In addition, human-wildlife conflict has increased over the years, mainly due to the expansion of agriculture and human settlements into wildlife habitats. This has also led to poaching and retaliatory killing of wildlife.
All this has worsened during the Covid-19 pandemic, partly because wildlife entry into settlements increased due to limited human movement, and partly because anti-poaching measures are suffering due to restrictions on movement.
Balancing conservation and human needs
The Hindu Kush Himalayas is a region of rich ecosystems, abundant natural resources and poor people. Some 70-85% of rural people in the region are directly dependent on biodiversity and derived ecosystem services.
But with biodiversity losing ground in the quest for rapid development, balancing conservation and human wellbeing is a challenge in the HKH. In addition, increased climate variability and extreme weather events threaten to undermine conservation and development efforts. The region continues to grapple with the challenges of limited access to climate information and support services, as well as low adaptive capacity, making adaptation planning a herculean task.
During the Covid-19 pandemic, the region has experienced a large inflow of returnee migrant workers, putting more pressure on biodiversity resources. Meeting the livelihood needs and increased food demand is a challenge, and could result in over-harvesting of biodiversity resources and loss of biodiversity in the region.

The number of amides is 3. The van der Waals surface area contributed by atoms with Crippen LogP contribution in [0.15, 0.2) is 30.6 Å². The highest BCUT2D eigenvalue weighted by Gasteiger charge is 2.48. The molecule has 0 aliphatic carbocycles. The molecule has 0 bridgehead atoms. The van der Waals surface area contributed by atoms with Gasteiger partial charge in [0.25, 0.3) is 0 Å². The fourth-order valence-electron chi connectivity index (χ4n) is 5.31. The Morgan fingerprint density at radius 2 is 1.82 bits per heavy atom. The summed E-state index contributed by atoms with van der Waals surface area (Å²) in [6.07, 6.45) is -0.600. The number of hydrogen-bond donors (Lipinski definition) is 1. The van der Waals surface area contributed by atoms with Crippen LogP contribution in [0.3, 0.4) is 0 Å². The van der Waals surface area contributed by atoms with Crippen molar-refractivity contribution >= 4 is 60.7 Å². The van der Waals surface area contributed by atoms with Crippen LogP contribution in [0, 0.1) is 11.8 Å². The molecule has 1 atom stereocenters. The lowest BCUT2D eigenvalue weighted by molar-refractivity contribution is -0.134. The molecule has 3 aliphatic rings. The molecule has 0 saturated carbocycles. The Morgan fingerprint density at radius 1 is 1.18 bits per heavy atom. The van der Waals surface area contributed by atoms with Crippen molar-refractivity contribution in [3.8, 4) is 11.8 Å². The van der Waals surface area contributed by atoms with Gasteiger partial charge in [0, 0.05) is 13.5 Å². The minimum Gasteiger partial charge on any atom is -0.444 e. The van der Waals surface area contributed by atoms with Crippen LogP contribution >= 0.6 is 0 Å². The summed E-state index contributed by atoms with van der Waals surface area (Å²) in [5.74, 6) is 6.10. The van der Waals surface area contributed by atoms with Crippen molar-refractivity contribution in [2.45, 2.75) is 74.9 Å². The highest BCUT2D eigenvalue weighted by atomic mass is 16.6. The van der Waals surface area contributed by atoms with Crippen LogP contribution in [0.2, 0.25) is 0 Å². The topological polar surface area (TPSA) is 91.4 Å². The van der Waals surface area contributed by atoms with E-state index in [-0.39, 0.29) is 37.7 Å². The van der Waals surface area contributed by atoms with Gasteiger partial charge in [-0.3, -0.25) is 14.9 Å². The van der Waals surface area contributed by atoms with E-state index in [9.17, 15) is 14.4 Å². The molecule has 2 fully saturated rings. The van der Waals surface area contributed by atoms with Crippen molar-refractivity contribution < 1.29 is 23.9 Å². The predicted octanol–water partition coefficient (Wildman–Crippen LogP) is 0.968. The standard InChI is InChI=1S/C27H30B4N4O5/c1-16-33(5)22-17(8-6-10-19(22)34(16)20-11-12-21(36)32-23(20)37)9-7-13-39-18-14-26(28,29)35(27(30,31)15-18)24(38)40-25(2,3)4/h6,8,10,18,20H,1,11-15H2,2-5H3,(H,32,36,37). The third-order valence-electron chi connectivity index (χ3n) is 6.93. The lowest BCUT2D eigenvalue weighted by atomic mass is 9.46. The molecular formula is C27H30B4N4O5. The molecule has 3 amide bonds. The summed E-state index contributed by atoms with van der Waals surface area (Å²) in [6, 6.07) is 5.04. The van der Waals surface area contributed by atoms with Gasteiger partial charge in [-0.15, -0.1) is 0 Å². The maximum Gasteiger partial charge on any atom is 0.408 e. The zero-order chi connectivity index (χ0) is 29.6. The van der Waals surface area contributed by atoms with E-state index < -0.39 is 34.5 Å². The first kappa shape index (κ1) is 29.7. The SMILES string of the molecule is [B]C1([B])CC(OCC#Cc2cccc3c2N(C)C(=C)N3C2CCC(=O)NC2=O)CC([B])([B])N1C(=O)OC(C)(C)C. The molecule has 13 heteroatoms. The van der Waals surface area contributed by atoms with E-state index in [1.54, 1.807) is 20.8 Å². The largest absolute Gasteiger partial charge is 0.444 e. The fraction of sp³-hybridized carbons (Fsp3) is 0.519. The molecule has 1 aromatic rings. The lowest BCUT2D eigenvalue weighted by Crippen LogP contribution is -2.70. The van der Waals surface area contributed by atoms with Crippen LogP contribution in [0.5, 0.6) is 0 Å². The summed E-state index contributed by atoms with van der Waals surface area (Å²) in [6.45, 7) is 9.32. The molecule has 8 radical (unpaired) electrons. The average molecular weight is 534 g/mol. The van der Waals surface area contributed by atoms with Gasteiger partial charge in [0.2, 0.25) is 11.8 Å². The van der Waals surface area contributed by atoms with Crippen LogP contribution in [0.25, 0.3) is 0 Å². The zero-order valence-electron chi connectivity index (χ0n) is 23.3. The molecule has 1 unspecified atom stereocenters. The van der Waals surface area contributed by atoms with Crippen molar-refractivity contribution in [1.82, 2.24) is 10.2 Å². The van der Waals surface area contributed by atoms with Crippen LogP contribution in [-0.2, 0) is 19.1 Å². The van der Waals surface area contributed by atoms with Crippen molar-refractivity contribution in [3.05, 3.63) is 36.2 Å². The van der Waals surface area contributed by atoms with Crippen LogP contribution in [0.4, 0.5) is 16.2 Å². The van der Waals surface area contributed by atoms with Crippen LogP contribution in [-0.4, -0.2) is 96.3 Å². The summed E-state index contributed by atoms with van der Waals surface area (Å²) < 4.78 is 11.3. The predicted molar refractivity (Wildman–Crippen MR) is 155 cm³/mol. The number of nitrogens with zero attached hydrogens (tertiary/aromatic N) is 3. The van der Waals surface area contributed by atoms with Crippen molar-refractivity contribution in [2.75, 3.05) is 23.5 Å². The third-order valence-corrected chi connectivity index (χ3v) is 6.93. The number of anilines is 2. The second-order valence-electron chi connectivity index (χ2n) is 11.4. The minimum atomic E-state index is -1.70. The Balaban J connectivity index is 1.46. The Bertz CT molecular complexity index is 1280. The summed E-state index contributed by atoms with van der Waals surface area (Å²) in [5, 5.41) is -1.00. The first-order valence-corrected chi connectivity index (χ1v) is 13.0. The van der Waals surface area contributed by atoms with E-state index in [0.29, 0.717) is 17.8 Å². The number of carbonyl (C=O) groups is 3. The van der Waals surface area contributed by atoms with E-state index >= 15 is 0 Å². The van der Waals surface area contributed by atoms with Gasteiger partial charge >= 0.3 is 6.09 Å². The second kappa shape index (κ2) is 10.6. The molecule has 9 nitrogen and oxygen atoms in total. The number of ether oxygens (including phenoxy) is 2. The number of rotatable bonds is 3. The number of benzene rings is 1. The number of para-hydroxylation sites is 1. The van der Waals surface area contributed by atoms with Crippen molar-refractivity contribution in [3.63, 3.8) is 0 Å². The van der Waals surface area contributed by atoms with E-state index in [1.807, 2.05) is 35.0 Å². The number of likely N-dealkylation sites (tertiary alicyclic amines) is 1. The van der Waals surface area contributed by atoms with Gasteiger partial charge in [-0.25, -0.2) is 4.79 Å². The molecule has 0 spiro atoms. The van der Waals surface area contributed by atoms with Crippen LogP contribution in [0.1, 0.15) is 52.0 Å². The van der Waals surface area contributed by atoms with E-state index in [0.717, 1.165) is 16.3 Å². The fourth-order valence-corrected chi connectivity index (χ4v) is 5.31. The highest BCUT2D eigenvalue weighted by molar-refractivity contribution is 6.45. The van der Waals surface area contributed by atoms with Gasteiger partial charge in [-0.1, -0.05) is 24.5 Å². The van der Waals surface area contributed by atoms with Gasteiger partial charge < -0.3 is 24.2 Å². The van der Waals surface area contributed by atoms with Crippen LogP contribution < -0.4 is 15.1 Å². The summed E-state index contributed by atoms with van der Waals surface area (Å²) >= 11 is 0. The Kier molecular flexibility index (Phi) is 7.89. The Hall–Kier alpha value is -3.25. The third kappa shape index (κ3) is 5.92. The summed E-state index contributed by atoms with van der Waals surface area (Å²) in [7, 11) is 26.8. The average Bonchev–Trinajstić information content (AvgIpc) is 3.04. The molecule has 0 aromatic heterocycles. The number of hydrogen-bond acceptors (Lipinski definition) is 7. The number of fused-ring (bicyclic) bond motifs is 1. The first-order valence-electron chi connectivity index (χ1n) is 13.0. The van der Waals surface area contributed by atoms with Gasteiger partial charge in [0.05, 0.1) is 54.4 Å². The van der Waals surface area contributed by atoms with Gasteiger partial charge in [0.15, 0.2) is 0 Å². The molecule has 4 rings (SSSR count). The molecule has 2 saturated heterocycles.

Regional cooperation the way forward
The drivers of change impacting the region are not limited to individual countries. The region needs more coordinated efforts and cooperation than ever before to halt the ongoing biodiversity crisis and enhance human wellbeing.
This can be achieved through greater investment in nature-based solutions, increasing the area under protection for biodiversity and ecosystem services through ecologically representative and well-connected protected area systems, and effectively and equitably managed transboundary landscapes. These measures will increase socio-ecological resilience to the diverse challenges, including climate change, in the region.
Effective management of human-wildlife conflict also calls for a regional policy to compensate rural residents for the loss of lives and crops. Governments need to combine advances in technology with traditional practices to improve conservation and encourage the sharing and replication of good practices.
It is important for the conservation community to invest in long-term research to understand the dynamics of this fragile region through multidisciplinary and transdisciplinary studies. There is a need to build institutional capacity and links between HKH member countries through greater cooperation and collaboration in science, policy and practice.
The recent declaration and endorsement of the HKH Call to Action at the Ministerial Mountain Summit 2020 could be a good start for greater regional science-policy cooperation in general and to meet the Aichi targets in particular.
Sunita Chaudhary is an ecosystem services specialist, Kesang Wangchuk is a biodiversity specialist and Nakul Chettri is regional programme manager for transboundary landscapes, all at ICIMOD (a regional research and policy institute based in Kathmandu)